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Fatou Bensouda among 100 most influential people again

May 3, 2017, 10:44 AM | Article By: Sanna Camara

Gambian Chief Prosecutor of the International Criminal Court (ICC) has been recognised among TIME magazine’s top 100 most influential people for the second time.

According to the citation for the recognition, Ms Fatou B. Bensouda’s latest achievement reaffirms her role as a “leading voice pressing governments to support the quest for justice”.

She was first recognized as one of the World’s Most Influential People in 2012, shortly before taking office at the ICC as the first African woman to assume a top position in an international tribunal. This year, she was commended for her resilience and determination during a turbulent time for the Court.

“Justice may be blind,” wrote TIME’s Africa bureau chief, Aryn Baker. “But when it comes to the politics of where it can be applied, Bensouda knows she has to go in with her eyes wide open.”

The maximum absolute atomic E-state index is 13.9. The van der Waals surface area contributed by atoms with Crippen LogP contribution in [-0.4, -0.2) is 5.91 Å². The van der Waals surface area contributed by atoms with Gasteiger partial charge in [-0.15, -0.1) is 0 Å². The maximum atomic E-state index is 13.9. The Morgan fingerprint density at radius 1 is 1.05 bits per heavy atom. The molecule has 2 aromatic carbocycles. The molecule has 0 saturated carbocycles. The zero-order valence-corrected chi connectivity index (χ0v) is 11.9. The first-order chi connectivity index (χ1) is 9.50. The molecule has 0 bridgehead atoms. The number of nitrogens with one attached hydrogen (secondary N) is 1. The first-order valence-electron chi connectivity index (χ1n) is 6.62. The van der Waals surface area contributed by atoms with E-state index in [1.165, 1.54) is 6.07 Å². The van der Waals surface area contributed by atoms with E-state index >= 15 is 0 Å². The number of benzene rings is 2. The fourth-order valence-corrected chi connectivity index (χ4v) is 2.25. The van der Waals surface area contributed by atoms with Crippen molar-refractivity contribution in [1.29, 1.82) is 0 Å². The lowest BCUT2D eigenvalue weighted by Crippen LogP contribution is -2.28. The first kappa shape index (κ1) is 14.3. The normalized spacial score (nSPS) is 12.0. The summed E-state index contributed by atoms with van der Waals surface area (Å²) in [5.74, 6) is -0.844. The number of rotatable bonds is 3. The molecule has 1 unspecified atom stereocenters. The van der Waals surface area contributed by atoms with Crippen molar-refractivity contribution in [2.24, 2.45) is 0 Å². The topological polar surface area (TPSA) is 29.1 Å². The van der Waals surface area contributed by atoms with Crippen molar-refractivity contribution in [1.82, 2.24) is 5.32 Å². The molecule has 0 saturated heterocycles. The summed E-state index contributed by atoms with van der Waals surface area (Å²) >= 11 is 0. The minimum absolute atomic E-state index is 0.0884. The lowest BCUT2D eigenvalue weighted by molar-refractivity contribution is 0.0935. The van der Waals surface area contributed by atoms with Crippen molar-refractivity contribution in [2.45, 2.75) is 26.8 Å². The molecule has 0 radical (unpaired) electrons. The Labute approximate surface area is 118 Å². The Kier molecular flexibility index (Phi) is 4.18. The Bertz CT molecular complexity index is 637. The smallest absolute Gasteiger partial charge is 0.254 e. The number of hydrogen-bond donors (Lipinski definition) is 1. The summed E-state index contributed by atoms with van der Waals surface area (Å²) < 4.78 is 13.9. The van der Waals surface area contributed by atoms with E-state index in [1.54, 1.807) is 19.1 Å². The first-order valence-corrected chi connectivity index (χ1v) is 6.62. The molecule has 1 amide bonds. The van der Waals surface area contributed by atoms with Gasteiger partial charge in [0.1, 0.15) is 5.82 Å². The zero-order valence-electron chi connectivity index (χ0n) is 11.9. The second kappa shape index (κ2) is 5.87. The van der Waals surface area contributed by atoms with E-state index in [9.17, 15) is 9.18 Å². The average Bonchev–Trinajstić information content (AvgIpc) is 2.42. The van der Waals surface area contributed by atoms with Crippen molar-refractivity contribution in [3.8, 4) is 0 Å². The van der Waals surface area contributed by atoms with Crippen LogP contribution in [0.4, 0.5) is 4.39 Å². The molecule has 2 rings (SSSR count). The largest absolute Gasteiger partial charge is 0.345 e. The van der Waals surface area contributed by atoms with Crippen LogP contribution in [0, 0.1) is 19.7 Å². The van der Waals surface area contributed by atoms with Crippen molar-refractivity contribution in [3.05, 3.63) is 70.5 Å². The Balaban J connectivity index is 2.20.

Last year, Bensouda’s home country’s dictator unceremoniously announced he was withdrawing the country’s membership of the Rome Statute. The international reaction was shocking. However, after his defeat at the December 1st Presidential polls, the new coalition government pledged The Gambia will remain a member of the international body without reservations.

In March this year, the Chief Prosecutor met President Adama Barrow in Brussels during the leader’s European trip, where Gambia’s support was formally renewed.

There have been wider calls by individuals and civil society bodies for the defeated dictator to be prosecuted for crimes deaths, disappearances, torture, rapes among others under his 22 year rule in the small West African nation.

Last month, rights group Human Rights Watch (HRW) began advocating for The Gambia government to “outline concrete steps to investigate and prosecute grave crimes” committed under former president Yahya Jammeh.

As one time Minister of Justice of The Gambia, Bensouda began her international career as a non-government civil servant at the International Criminal Tribunal for Rwanda, before becoming Deputy Prosecutor and later Prosecutor of the ICC.